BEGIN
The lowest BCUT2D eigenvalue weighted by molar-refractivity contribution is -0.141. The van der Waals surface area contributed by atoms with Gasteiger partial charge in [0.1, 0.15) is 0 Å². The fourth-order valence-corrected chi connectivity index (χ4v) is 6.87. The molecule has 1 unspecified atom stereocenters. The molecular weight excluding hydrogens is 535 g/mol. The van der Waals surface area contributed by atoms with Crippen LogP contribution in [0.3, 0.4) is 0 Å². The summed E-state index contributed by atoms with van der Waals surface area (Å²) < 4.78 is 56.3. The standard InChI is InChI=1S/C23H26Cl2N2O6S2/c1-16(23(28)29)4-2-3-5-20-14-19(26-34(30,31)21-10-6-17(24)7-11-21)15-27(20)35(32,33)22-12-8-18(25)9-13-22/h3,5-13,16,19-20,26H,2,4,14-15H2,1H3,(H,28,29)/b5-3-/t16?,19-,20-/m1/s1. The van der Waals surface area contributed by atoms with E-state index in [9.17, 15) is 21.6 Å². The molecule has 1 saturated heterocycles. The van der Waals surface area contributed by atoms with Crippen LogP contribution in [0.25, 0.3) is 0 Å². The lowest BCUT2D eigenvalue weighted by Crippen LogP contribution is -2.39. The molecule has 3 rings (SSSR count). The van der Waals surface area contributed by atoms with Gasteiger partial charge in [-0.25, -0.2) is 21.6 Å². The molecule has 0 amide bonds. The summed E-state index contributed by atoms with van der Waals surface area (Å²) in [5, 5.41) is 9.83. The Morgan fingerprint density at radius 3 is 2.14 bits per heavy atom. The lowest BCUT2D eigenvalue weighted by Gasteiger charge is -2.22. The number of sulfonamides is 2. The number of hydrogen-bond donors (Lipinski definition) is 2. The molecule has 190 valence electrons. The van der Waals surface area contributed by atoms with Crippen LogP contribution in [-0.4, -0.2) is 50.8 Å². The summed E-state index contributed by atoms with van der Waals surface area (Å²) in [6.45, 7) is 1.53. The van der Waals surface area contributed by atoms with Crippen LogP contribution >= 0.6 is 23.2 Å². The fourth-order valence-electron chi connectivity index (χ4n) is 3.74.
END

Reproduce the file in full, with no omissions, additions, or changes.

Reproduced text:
The lowest BCUT2D eigenvalue weighted by molar-refractivity contribution is -0.141. The van der Waals surface area contributed by atoms with Gasteiger partial charge in [0.1, 0.15) is 0 Å². The fourth-order valence-corrected chi connectivity index (χ4v) is 6.87. The molecule has 1 unspecified atom stereocenters. The molecular weight excluding hydrogens is 535 g/mol. The van der Waals surface area contributed by atoms with Crippen LogP contribution in [0.3, 0.4) is 0 Å². The summed E-state index contributed by atoms with van der Waals surface area (Å²) < 4.78 is 56.3. The standard InChI is InChI=1S/C23H26Cl2N2O6S2/c1-16(23(28)29)4-2-3-5-20-14-19(26-34(30,31)21-10-6-17(24)7-11-21)15-27(20)35(32,33)22-12-8-18(25)9-13-22/h3,5-13,16,19-20,26H,2,4,14-15H2,1H3,(H,28,29)/b5-3-/t16?,19-,20-/m1/s1. The van der Waals surface area contributed by atoms with E-state index in [9.17, 15) is 21.6 Å². The molecule has 1 saturated heterocycles. The van der Waals surface area contributed by atoms with Crippen LogP contribution in [0.25, 0.3) is 0 Å². The lowest BCUT2D eigenvalue weighted by Crippen LogP contribution is -2.39. The molecule has 3 rings (SSSR count). The van der Waals surface area contributed by atoms with Gasteiger partial charge in [-0.25, -0.2) is 21.6 Å². The molecule has 0 amide bonds. The summed E-state index contributed by atoms with van der Waals surface area (Å²) in [5, 5.41) is 9.83. The Morgan fingerprint density at radius 3 is 2.14 bits per heavy atom. The lowest BCUT2D eigenvalue weighted by Gasteiger charge is -2.22. The number of sulfonamides is 2. The number of hydrogen-bond donors (Lipinski definition) is 2. The molecule has 190 valence electrons. The van der Waals surface area contributed by atoms with Crippen LogP contribution in [-0.4, -0.2) is 50.8 Å². The summed E-state index contributed by atoms with van der Waals surface area (Å²) in [6.45, 7) is 1.53. The van der Waals surface area contributed by atoms with Crippen LogP contribution >= 0.6 is 23.2 Å². The fourth-order valence-electron chi connectivity index (χ4n) is 3.74.